Ask the Rabbi: What exactly is the 'evil eye'?

Maimonides minimized impact such beliefs had in legal matters.

evil eye 88 (photo credit: )
evil eye 88
(photo credit: )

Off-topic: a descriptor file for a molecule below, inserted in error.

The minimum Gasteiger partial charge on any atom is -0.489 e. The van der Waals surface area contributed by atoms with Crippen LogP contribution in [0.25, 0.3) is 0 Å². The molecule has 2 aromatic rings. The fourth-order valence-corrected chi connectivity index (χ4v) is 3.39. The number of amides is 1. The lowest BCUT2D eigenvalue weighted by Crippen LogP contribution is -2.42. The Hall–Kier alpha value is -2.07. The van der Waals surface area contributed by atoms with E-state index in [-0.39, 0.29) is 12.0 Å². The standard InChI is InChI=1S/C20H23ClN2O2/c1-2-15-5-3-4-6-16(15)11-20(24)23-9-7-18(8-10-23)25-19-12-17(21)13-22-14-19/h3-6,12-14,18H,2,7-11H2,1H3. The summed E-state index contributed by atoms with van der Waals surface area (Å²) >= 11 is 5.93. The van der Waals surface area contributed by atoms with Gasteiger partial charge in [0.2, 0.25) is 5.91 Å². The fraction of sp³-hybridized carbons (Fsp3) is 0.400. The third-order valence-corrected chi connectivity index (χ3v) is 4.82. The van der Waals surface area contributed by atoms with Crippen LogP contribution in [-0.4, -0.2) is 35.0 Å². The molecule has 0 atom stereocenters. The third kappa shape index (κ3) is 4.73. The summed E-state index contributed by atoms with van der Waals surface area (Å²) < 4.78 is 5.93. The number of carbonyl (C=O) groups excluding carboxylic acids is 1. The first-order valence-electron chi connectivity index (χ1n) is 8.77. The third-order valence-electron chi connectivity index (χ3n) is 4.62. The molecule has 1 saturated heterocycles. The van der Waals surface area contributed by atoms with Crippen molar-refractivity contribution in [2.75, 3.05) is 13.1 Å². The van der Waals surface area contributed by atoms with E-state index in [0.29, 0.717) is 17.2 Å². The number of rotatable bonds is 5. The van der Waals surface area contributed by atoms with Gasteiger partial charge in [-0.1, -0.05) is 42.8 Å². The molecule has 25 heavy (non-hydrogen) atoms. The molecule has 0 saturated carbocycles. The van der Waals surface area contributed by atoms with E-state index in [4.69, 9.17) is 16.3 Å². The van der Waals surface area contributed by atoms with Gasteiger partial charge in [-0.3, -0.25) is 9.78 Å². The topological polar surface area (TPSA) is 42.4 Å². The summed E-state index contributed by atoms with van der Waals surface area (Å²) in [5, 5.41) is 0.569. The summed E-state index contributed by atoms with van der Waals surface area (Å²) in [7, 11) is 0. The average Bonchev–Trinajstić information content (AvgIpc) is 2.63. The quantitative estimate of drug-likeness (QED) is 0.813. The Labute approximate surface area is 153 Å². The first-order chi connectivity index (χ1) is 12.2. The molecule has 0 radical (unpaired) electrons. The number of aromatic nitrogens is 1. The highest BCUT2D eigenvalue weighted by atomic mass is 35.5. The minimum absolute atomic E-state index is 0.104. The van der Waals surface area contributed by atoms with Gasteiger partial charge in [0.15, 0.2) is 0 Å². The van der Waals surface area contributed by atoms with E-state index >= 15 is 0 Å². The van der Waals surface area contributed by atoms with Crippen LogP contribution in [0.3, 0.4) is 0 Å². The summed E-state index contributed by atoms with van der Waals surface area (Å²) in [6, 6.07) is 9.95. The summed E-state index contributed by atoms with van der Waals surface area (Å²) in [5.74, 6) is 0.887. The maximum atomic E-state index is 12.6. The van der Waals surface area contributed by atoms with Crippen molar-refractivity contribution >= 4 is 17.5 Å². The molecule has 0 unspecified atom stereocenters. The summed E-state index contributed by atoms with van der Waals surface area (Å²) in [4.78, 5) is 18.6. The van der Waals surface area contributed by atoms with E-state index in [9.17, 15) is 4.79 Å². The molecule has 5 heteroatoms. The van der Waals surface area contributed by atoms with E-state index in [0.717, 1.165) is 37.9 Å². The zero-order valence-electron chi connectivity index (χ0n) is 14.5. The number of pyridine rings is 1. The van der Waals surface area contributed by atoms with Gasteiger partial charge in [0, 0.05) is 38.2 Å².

What exactly is the "evil eye," and does Judaism recognize its power?- A.E., Haifa A The notion of an "evil eye" stems from antiquity and remains one of the most prevalent beliefs or superstitions in various cultures around the world. While it takes on many connotations, its most popular versions include attributing the evil eye to select powerful forces or, alternatively, to the unintentional effect of jealous onlookers. Colloquially, many Jews use the Hebrew expression "bli ayin hara" (no evil eye) when speaking about their good tidings, seemingly to avoid its wrath against their fortune. There is even a maternity clothing store in downtown Jerusalem called "Bli Ayin Hara"! Nonetheless, different perspectives toward these and other alleged forces have emerged within Judaism, with various customs reflecting this ambivalent, and sometimes contradictory, attitude. In classic Jewish sources, the eye frequently serves as a metaphor to describe God's metaphysical awareness as well as the interest humans take in each other. The Bible depicts the watchful eye of God over the Jewish people (Deuteronomy 11:12, Psalms 33:18) and further demands that people not close their eyes to the needs of the less fortunate (Deuteronomy 7:16, 15:9). It cautions us from being led astray by the wandering eye (Numbers 15:39), understanding that visual sensations cause the most sinful temptations (Sota 8a). Within Tannaitic literature, the sages admonish one for possessing an ayin hara, clearly connoting the vice of a jealous eye (Pirkei Avot 2:9, 11). One should instead adopt the trait of an ayin tova (good eye), taking satisfaction with one's lot in life and wishing the best for one's friends and neighbors (Avot De-Rebbi Natan, A, 16). Beyond the moral effects of evil and hatred, numerous talmudic sources, particularly those from Babylonia, depict an "evil eye" with harmful powers. The sage Rav, for example, attributed many illnesses to the evil eye, with the Talmud even contending that he could enter cemeteries and determine that 99 out of 100 people died prematurely from ayin hara causes (Bava Metzia 107b). As Prof. Jacob Trachtenberg has noted, these sages affirmed that certain eyes possessed natural baneful potencies, or alternatively believed that the envious glare of onlookers, even with no ill-will intended, could cause divine repercussions. These beliefs were widespread in both antiquity and medieval times, and extended to both the learned elite and the masses. Significantly, Rashi (1040-1150, France) and many other medieval scholars explained that the Bible prohibited directly counting the heads of population groups to avoid inflicting an "evil eye" (Exodus 30:12). Many medieval philosophers, including non-Jews like Thomas Aquinas, affirmed this power. Both Gersonides (1288-1344, France) and R. Yitzhak Arama (15th century, Spain), for example, elaborately explain how eyes can emit certain vapors that wreak havoc on their objects. Others, like R. Ovadia Seforno (1475-1550, Italy) adopt a more spiritual approach, contending that escalated individual attention causes God to examine the actions of the given person, increasing the possibility of divine reproach. Maimonides directly challenged the notion of an evil eye and other folklore beliefs by minimizing the impact these types of beliefs had in legal matters. The Talmud, for example, forbids one from overly admiring another's field crops, lest the evil eye damage the crops. While Rashi, Nahmanides, R. Yosef Karo (Hoshen Mishpat 378:5) affirmed this explanation, Maimonides explained the prohibition as a protection of another's privacy, and utterly dismissed the Talmud's reasoning. Similarly, while the Talmud forbids caring for lost property while in the view of strangers, lest the evil eye destroy the property (Bava Metzia 30a), Maimonides only mentions the second reason offered in the Talmud, that the onlookers might steal it. Despite Maimonides's opposition, many popular customs based on belief in the evil eye became ensconced in Jewish ritual. Double weddings within families or congregations were avoided to avoid the harm of noticeable celebration (Even Ha'ezer 62:3). Fathers and sons similarly refrained from reciting consecutive blessings over the Torah reading. While R. Yehiel M. Epstein permitted one to forgo this custom if he was not concerned with the evil eye (Aruch Hashulhan 141:8), the majority of contemporary scholars believe that this custom should never be waived (Mishna Brura 141:19). Some contemporary scholars clearly continue to affirm the historic belief in the ayin hara. R. Meshualam Roth (d. 1963) chastised another scholar for dismissing its significance (Kol Mevaser 2:7), while R. Ovadia Yosef's office recently e-mailed a dvar Torah detailing the measures one can take to avoid the ayin hara ( Others, however, follow Maimonides's lead and relegate this belief to ancient folklore that must join other outdated supernatural beliefs. Nevertheless, most continue to observe the customs based on this notion, paying homage to the sociological power of the evil eye, even as they deny its existence. The writer, on-line editor of Tradition, teaches at Yeshivat Hakotel and is pursuing a doctorate in Jewish philosophy at the Hebrew University.